Risk factors for early failure after thermal capsulorrhaphy

Kyle Anderson, Russell F. Warren, David W. Altchek, Edward V. Craig, Stephen J. O'Brien

Research output: Contribution to journalArticlepeer-review

64 Scopus citations

Abstract

Thermal capsular shrinkage has rapidly become a common procedure for a variety of shoulder conditions usually associated with instability, although clinical data on outcomes are limited. The objective of this study was to identify risk factors for poor outcome after thermal capsulorrhaphy. Of 106 patients who underwent thermal shrinkage, 15 patients with treatment failures were identified. The mean time to failure after the procedure was 6.3 months (range, 1 to 16). Previous operations and multiple recurrent dislocations were associated with poor outcome at a highly significant level. Multidirectional instability and participation in contact sports did not attain statistical significance as risk factors. However, statistical power in these two comparisons was insufficient to exclude them as potential risk factors. A concomitant procedure at the time of thermal capsulorrhaphy was not associated with poor outcome. The data from early treatment failures can be useful in guiding patient selection for thermal capsulorrhaphy. This procedure may be of limited value for patients who have had prior operations or have a history of multiple dislocations. The data also suggest that thermal capsulorrhaphy should be used cautiously in patients with multidirectional instability or in those who are involved in contact sports.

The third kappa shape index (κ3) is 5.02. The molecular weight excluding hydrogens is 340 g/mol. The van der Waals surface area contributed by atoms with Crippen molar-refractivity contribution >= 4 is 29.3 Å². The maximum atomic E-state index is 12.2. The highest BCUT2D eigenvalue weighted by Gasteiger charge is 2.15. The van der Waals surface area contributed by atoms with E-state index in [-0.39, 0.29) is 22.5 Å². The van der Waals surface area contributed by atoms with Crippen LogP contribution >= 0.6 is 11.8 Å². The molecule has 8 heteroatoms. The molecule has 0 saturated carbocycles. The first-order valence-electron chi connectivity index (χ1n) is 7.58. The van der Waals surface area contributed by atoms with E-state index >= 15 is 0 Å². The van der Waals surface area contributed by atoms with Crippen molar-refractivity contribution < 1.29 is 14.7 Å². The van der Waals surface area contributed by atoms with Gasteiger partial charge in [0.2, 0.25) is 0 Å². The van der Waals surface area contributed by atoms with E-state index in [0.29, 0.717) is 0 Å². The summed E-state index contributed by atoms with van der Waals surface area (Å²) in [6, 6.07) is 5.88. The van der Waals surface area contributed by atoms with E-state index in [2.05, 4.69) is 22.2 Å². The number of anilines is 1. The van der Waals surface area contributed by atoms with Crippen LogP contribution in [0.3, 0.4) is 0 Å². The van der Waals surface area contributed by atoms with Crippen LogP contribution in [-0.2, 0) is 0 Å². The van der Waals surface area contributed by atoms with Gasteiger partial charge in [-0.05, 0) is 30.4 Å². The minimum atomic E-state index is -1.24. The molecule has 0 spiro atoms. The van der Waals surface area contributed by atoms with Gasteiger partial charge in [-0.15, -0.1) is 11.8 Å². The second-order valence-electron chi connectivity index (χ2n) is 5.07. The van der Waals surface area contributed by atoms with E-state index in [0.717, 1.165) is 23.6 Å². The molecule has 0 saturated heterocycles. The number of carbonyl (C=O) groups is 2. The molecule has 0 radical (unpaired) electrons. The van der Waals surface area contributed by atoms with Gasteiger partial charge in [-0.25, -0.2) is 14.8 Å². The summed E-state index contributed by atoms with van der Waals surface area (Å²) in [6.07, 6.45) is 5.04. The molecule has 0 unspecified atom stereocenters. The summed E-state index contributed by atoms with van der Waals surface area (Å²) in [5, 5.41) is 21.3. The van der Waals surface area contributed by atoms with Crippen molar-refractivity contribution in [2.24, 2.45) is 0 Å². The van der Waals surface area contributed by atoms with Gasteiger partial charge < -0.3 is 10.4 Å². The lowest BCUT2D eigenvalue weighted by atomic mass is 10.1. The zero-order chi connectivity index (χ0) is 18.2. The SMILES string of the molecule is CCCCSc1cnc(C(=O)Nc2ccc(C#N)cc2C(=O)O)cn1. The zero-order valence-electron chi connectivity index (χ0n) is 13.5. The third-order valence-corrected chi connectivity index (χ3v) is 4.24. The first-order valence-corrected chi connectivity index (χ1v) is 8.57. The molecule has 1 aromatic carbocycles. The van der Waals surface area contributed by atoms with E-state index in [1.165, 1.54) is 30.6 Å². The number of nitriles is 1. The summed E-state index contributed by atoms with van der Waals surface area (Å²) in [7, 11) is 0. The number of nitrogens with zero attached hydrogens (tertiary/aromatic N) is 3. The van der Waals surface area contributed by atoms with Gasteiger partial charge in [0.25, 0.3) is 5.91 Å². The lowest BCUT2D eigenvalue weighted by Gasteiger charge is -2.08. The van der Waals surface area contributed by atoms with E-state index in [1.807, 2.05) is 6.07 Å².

Original languageEnglish (US)
Pages (from-to)103-107
Number of pages5
JournalAmerican Journal of Sports Medicine
Volume30
Issue number1
DOIs
StatePublished - Jan 1 2002

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